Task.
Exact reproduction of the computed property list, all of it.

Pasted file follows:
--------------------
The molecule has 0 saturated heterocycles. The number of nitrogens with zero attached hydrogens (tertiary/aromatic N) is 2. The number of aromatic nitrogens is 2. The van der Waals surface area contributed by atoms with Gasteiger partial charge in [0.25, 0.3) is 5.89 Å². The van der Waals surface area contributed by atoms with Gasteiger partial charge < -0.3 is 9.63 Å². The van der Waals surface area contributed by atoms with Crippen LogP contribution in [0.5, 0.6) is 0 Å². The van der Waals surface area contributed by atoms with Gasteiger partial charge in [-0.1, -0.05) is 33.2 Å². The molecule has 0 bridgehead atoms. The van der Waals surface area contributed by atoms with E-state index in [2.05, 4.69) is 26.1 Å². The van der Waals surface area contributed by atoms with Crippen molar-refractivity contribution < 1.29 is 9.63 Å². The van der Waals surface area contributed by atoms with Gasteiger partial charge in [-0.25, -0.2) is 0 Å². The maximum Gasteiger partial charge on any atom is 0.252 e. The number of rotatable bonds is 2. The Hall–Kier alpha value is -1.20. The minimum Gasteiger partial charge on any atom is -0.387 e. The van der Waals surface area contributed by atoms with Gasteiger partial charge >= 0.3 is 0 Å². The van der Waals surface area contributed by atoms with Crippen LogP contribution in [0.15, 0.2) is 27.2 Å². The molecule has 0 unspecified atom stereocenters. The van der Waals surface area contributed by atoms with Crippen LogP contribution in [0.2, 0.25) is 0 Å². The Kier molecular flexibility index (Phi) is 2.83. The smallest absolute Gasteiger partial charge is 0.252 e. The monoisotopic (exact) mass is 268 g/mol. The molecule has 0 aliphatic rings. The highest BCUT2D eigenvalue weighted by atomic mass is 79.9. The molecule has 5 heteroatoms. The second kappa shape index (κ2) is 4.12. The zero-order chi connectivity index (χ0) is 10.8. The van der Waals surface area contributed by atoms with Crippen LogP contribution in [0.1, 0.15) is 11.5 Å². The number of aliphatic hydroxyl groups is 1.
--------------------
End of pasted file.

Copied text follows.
The molecule has 0 saturated heterocycles. The number of nitrogens with zero attached hydrogens (tertiary/aromatic N) is 2. The number of aromatic nitrogens is 2. The van der Waals surface area contributed by atoms with Gasteiger partial charge in [0.25, 0.3) is 5.89 Å². The van der Waals surface area contributed by atoms with Gasteiger partial charge < -0.3 is 9.63 Å². The van der Waals surface area contributed by atoms with Crippen LogP contribution in [0.5, 0.6) is 0 Å². The van der Waals surface area contributed by atoms with Gasteiger partial charge in [-0.1, -0.05) is 33.2 Å². The molecule has 0 bridgehead atoms. The van der Waals surface area contributed by atoms with E-state index in [2.05, 4.69) is 26.1 Å². The van der Waals surface area contributed by atoms with Crippen molar-refractivity contribution < 1.29 is 9.63 Å². The van der Waals surface area contributed by atoms with Gasteiger partial charge in [-0.25, -0.2) is 0 Å². The maximum Gasteiger partial charge on any atom is 0.252 e. The number of rotatable bonds is 2. The Hall–Kier alpha value is -1.20. The minimum Gasteiger partial charge on any atom is -0.387 e. The van der Waals surface area contributed by atoms with Gasteiger partial charge >= 0.3 is 0 Å². The van der Waals surface area contributed by atoms with Crippen LogP contribution in [0.15, 0.2) is 27.2 Å². The molecule has 0 unspecified atom stereocenters. The van der Waals surface area contributed by atoms with Crippen LogP contribution in [0.2, 0.25) is 0 Å². The Kier molecular flexibility index (Phi) is 2.83. The smallest absolute Gasteiger partial charge is 0.252 e. The monoisotopic (exact) mass is 268 g/mol. The molecule has 0 aliphatic rings. The highest BCUT2D eigenvalue weighted by atomic mass is 79.9. The molecule has 5 heteroatoms. The second kappa shape index (κ2) is 4.12. The zero-order chi connectivity index (χ0) is 10.8. The van der Waals surface area contributed by atoms with Crippen LogP contribution in [0.1, 0.15) is 11.5 Å². The number of aliphatic hydroxyl groups is 1.